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BUSY ARCHBISHOP PRESIDES AT CEREMONIALS IN MILLICENT AND THE CURRAGH

Leinster Leader 2/10/2008 
 
 
BUSY ARCHBISHOP PRESIDES AT CEREMONIALS IN MILLICENT AND THE CURRAGH
BY
LIAM KENNY
 
 
The Church of Ireland community has always had a significant presence in Co. Kildare, the Leader from time to time carried reports of harvest festivals and other liturgical events held under its auspices.
 
Two such events featured in an issue of the paper in early October 1958. In the first, representatives of nearly every neighbouring parish turned out to meet their beloved Archbishop, the Rev. George Otto Simms, when he visited St. Michael’s Church, Millicent, Clane. The occasion was the Pastoral Dedication Festival and the Church was decorated with a wealth of autumnal floral splendour. That together with the unique magnificence of the interior of the edifice rendered a very impressive background as the procession of sixteen robed clergy, headed by the St. Michael’s Choir boys wended their way up the isle to take their respective places at the East end.
The Service was conducted in part by the Rector, the Rev. Chancellor B.L.Handy MA and the Rev. R.J.J.F McConchy, BD, rector of All Saints, Blackrock, Co. Dublin. The Lessons were read by the Rev. W. Burrows, MA, Rector of Crumlin, and the Rev. W.F. Reid, Rector of Carbury. Miss Frances Moore of Greystones was congratulated on her proficient organ accompaniment.
Dr. Simms in his homily drew inspiration from the landscape between Sallins and Clane. Speaking on the text ‘Who Shall Ascend into the Hill of the Lord’ Dr. Simms said it could be any person walking from Sallins who might ascend the hill on which this most beautiful church stands, surrounded by its exquisitely maintained grounds, and gazing across to the wonderful mountains could not, unless he was very dull in mind be anything else but uplifted in spirit. Then as their church, like the beautiful old Mother Church of St. Brigid in Kildare has the Christianity and ever open door, he might enter, pause a while and find rest and holy quietude from the busy world outside.
At the conclusion of the service his Grace pronounced the Blessing and after the Service, Chancellor and Mrs. Handy entertained all to tea in the rectory.
There was coverage too of another Church of Ireland worship – this time at the Garrison Church, Curragh Camp, which was filled to capacity each night for the Parochial Mission, held under the auspices of the Church Army. The guest speakers were Capt. W. Deane Stewart, Capt. R. Boyd, assisted by Brother J. Stewart (Members of the Irish Church Army). During this most memorable week, in addition to eloquent addresses, a series of informative coloured slides was screened, showing much of the work done by the Church Army in the British Isles and Africa. A visit of the Male Voice Choir was greatly appreciated and on the Friday His Grace the Archbishop, the Most Rev. Dr. Simms (already mentioned in connection with Millicent) gave the address. Tea was served on several nights during the mission. The Benediction was pronounced each night by the Rector, the Rev. F.W.R. Knowles, MA, Chaplain to the Forces. The vocalist was Miss D. Cowell (Dublin) and the organists were Mrs. N. Gannon and Mrs. K. Jackson. Clergy in attendance included the Very. Rev. H.B. Eaton, MA, Dean of Kildare; Rev. Precentor R. Watson, MA; Rev. J S Stronge, BA; Rev. JE Gregory BA; Rev. Dr. Emerson and Rev. A. Wilson BD.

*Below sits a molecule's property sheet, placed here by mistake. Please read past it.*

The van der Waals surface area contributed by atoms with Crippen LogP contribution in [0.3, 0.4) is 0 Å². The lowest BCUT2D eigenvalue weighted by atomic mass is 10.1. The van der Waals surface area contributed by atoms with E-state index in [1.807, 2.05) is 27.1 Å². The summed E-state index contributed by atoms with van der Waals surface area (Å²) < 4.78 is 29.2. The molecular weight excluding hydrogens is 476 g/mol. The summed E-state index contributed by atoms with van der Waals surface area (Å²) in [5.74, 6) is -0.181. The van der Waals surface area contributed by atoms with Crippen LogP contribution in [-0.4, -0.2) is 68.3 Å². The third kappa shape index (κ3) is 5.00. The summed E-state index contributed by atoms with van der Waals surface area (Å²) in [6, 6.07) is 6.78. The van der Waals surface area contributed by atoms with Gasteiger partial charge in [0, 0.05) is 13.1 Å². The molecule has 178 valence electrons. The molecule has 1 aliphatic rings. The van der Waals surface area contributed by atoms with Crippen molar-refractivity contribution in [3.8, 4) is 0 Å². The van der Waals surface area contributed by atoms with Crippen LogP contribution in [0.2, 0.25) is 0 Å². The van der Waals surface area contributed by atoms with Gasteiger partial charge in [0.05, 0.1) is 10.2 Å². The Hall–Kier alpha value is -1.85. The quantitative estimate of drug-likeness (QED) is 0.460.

Still on a clerical note, but this time in relation to Catholic Church personnel, there is a report of a function in Crookstown Hall to bid bon voyage to Fr. Tony Bell as he prepared to leave for France. Fr. Bell, a native of Ballitore, was ordained last June in Bordeaux and had been home on holiday in south Kildare. He was returning to France as Professor of English and Geography at the junior seminary in Achen in the south of the country.
Very. Rev. M. Gleeson, PP, on behalf of the people of the parish presented him with a wallet of notes as a mark of their appreciation. In a very interesting address Fr. Gleeson spoke of the conditions in France today and of the pressing need for more Catholic priests for the French mission. Others who paid tribute to Fr. Bell were Rev. J. Kelly, CC; Mr. W.G. Doyle, NT, Moone; and Mrs. W. J O’Connor, former principal of Crookstown national schools where Fr. Bell received his earlier education. And, as always, at the culmination of every church function the ladies committee took over and a highly enjoyable social and tea followed in Crookstown Hall.
 

Liam Kenny, in his regular feature 'Nothing New Under The Sun',  recalls events which took place in the Church of Ireland's Saint Michael's Church in Millicent and the Garrison Church on the Curragh Camp. The ceremonies were reported in the Leinster Leader of October 1958.


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